My expectations may have been a little too high for The Boss. I geeked out pretty hard last year when I finally caught up with Melissa McCarthy’s first feature film team-up with her husband Ben Falcone, Tammy, which I called in my review “the culmination of what McCarthy has been building towards since her long line of hot mess characters began in 2011.” That’s a lot for a sophomore follow-up to live up to, so it was unlikely that I was ever going to enjoy the McCarthy-Falcone production The Boss quite as much as I did Tammy. It’s a funny, serviceable, occasionally absurd comedy that McCarthy & Falcone obviously had a great time bringing to the screen, but it’s difficult to get too excited about the film because I’ve already seen them do so much better. There’s a darkness & go-for-broke inanity to Tammy that I feel is somewhat lacking in the much more restrained The Boss and the resulting film feels a little generic in its absence.
Part of the problem might be that The Boss takes a little too long to get rolling. The titular pure id monster Tammy is entirely recognizable as a complete character almost as soon as she’s introduced. The Boss‘s Michelle Darnell (a character McCarthy developed many years back in The Groundlings), on the other hand, requires a little groundwork. A product of group homes & orphanages, Darnell is a pull-yourself-up-by-your-bootstraps cliche that became a wealthy, deeply strange cocktail of Nancy Grace, Paula Dean, Martha Stewart and any self-motivation guru you could think of who would write a book titled Money Talks Bullshit Walks through sheer gumption & will. You have to wait for her to get to the top, get knocked off her throne (by some well-deserved insider trading charges), and then find a second life as an entrepreneur helming a Girl Scouts knockoff that sells treats for profits instead of charity (in blatant violation of child labor laws) before the film really gets rolling. There’s a good fifteen, twenty minutes of labored exposition required to get Darnell in full swing and once she gets there the quiet moments between her sadistically self-absorbed, petty line of dark humor soften the film’s punch & pace more than I’d like. There’s a movie just as subversively dark & self-deprecating as Tammy hiding somewhere in The Boss, but it’s noticeably bogged down & muddled in a way its predecessor wasn’t.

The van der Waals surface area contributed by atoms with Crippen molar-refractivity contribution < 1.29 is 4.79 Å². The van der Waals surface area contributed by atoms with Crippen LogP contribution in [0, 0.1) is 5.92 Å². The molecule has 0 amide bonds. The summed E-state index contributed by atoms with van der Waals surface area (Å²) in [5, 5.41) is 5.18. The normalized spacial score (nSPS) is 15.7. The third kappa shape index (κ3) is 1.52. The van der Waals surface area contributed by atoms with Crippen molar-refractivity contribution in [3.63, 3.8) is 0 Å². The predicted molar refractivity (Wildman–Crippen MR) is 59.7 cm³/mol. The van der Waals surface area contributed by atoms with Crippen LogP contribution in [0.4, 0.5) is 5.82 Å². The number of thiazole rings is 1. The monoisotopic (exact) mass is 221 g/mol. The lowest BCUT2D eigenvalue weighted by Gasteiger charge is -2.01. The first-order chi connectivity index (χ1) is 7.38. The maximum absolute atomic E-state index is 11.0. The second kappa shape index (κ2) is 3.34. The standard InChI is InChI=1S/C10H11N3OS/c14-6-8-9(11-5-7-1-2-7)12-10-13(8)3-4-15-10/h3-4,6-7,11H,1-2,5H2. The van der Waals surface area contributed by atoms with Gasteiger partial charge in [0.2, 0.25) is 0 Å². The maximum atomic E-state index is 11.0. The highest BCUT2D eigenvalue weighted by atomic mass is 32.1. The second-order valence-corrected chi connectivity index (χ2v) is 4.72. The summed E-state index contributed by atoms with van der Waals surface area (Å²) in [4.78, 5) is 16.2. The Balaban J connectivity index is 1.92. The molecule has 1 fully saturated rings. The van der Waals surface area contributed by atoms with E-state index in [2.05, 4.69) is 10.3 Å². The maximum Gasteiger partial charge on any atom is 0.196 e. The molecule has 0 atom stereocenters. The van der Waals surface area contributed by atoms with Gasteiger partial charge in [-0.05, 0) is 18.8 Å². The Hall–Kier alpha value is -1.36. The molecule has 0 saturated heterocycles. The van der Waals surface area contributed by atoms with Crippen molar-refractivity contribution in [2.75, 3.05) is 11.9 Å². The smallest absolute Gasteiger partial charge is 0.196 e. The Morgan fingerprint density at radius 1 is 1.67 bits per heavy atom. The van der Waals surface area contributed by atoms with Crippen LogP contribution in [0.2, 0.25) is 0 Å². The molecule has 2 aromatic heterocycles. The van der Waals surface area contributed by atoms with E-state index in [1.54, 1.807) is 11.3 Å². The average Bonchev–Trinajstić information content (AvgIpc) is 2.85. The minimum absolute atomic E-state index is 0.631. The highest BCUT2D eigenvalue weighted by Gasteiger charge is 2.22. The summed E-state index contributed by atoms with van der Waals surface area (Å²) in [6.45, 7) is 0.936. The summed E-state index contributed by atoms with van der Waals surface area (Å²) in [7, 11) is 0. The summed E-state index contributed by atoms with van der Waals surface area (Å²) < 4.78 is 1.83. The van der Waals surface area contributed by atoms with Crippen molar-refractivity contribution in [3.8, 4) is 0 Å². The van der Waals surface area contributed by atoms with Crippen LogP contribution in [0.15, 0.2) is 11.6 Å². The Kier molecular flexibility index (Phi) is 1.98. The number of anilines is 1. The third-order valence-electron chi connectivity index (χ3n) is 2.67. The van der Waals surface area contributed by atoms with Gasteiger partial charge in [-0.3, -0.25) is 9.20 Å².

McCarthy is still funny here whenever she’s allowed fully misbehave & indulge in oversexed, money-obsessed misanthropy. The Boss also has a great back-up crew of small role supporting actors in Peter Dinklage, Cecily Strong, Kathy Bates, Kristen Schaal, and Neptune, Caifornia’s own Kristen Bell. Reno 911‘s Cedric Yardbrough has a wonderfully absurd, one-note bit role as a surreally agreeable yes-man named Tito that nearly steals the show, but isn’t given enough screen time to fully commit (there’s a moment at the climax where I was pretty bummed that Tito didn’t swoop back in on a helicopter to save the day despite the fact that it would’ve made very little sense narratively). Besides the talent on deck, The Boss also has a great central message about the value of camaraderie among women & the unexpected ways make-shift families can form around even the most undeserving. I like it okay as a generic comedy with a talented lead & a wickedly petty mean streak, but Tammy felt like a much more special moment in McCarthy’s career (not that it did any better with mainstream outlets & audiences critically-speaking). I like to think that this film was wish-fulfillment for McCarthy & Falcone, who obviously were proud to bring Darnell to such a wide audience, but that they have much more subversive, sadistic comedy work still ahead of them. I’ve seen them pull it off before.